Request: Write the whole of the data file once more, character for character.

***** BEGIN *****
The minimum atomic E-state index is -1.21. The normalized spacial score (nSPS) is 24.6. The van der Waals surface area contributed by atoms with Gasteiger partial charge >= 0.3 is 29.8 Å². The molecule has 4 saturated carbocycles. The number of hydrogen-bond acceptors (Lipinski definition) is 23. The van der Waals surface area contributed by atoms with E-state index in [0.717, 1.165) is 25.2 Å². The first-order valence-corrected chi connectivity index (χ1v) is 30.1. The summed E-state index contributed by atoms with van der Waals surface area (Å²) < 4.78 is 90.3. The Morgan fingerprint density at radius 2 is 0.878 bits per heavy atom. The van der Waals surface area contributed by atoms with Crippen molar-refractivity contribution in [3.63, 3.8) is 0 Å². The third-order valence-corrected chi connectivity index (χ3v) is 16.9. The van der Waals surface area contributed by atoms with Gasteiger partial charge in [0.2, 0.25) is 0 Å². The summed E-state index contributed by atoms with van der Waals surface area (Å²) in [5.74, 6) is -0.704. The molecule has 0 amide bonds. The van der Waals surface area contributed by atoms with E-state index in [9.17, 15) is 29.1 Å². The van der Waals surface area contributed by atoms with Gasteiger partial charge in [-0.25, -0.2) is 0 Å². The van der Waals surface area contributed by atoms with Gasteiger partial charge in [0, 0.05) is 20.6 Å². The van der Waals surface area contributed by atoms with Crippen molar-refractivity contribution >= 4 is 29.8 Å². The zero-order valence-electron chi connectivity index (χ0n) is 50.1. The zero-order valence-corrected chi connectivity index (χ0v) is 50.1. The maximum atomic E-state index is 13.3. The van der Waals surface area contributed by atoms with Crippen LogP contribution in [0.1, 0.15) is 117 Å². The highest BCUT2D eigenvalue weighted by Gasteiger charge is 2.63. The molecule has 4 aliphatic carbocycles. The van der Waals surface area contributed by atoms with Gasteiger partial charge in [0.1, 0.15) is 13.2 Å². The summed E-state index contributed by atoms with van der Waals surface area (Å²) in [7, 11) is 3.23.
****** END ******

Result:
The minimum atomic E-state index is -1.21. The normalized spacial score (nSPS) is 24.6. The van der Waals surface area contributed by atoms with Gasteiger partial charge >= 0.3 is 29.8 Å². The molecule has 4 saturated carbocycles. The number of hydrogen-bond acceptors (Lipinski definition) is 23. The van der Waals surface area contributed by atoms with E-state index in [0.717, 1.165) is 25.2 Å². The first-order valence-corrected chi connectivity index (χ1v) is 30.1. The summed E-state index contributed by atoms with van der Waals surface area (Å²) < 4.78 is 90.3. The Morgan fingerprint density at radius 2 is 0.878 bits per heavy atom. The van der Waals surface area contributed by atoms with Crippen molar-refractivity contribution in [3.63, 3.8) is 0 Å². The third-order valence-corrected chi connectivity index (χ3v) is 16.9. The van der Waals surface area contributed by atoms with Gasteiger partial charge in [0.2, 0.25) is 0 Å². The summed E-state index contributed by atoms with van der Waals surface area (Å²) in [5.74, 6) is -0.704. The molecule has 0 amide bonds. The van der Waals surface area contributed by atoms with E-state index in [9.17, 15) is 29.1 Å². The van der Waals surface area contributed by atoms with Gasteiger partial charge in [-0.25, -0.2) is 0 Å². The van der Waals surface area contributed by atoms with Gasteiger partial charge in [0, 0.05) is 20.6 Å². The van der Waals surface area contributed by atoms with Crippen molar-refractivity contribution >= 4 is 29.8 Å². The zero-order valence-electron chi connectivity index (χ0n) is 50.1. The zero-order valence-corrected chi connectivity index (χ0v) is 50.1. The maximum atomic E-state index is 13.3. The van der Waals surface area contributed by atoms with Crippen LogP contribution in [0.1, 0.15) is 117 Å². The highest BCUT2D eigenvalue weighted by Gasteiger charge is 2.63. The molecule has 4 aliphatic carbocycles. The van der Waals surface area contributed by atoms with Gasteiger partial charge in [0.1, 0.15) is 13.2 Å². The summed E-state index contributed by atoms with van der Waals surface area (Å²) in [7, 11) is 3.23.